If your spouse gets injured on the job, you know that workers’ compensation can pay for their lost wages, medical bills and things of this nature. The payments may not exactly equal what your spouse was earning, but they help you until he or she can return to work.
But what if that will never happen? Say that the injury is so severe that your spouse passes away on the job. Now you have funeral expenses along with everything else and you will never have more earnings from that job. Can you still get workers’ comp benefits?
Death benefits can be paid to a worker’s survivors
The short answer is yes, that California workers’ compensation laws allow for death benefits, which can be made to dependents, children and spouses. They can also offer money for burial expenses and funeral costs.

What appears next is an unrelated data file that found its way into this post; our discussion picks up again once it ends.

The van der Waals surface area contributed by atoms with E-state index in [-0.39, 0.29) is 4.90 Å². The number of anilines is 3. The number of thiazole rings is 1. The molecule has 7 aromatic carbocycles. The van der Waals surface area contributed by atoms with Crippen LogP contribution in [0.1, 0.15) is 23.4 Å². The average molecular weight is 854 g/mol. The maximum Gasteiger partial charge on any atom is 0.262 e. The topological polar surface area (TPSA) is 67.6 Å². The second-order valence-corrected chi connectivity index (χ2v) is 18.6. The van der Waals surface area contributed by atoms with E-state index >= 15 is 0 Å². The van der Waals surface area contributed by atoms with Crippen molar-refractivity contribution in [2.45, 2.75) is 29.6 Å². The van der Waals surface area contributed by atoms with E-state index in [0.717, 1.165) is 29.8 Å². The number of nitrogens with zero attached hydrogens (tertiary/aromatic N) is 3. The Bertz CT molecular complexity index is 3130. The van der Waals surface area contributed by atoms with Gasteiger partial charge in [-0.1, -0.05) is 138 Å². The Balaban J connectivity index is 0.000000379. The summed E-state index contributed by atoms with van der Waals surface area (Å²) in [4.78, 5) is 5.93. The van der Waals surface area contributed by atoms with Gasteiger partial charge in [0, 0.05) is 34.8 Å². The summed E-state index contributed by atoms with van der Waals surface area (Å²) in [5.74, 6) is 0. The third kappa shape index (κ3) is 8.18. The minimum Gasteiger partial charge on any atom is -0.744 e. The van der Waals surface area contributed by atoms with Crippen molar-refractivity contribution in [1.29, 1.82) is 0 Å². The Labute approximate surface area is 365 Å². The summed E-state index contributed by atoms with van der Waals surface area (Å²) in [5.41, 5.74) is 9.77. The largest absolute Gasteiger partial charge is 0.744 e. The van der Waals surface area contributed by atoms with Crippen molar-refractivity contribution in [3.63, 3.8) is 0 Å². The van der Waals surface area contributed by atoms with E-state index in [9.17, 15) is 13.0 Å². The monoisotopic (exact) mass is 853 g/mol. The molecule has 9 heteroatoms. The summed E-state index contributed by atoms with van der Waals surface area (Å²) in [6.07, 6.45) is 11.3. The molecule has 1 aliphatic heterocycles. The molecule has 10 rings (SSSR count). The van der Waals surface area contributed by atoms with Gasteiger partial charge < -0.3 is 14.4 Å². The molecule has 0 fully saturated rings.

If a minor is dependent on the person who died, these death benefits last until the youngest child is 18 years of age. If the minor is disabled, the benefits are never terminated. The total temporary disability rate is used when calculating how much should be paid, but there is a minimum: $224 per week. The benefit could be much more than that, but the minor will at least receive that much for as long as they qualify.
Moving forward after a tragic loss
No amount of money will replace someone who is lost on the job, but the law recognizes that this type of tragic event has long-term financial ramifications. All of the earnings that a person expected have been lost forever. If you need compensation for this type of loss so that you can support your family and make ends meet, there are legal options.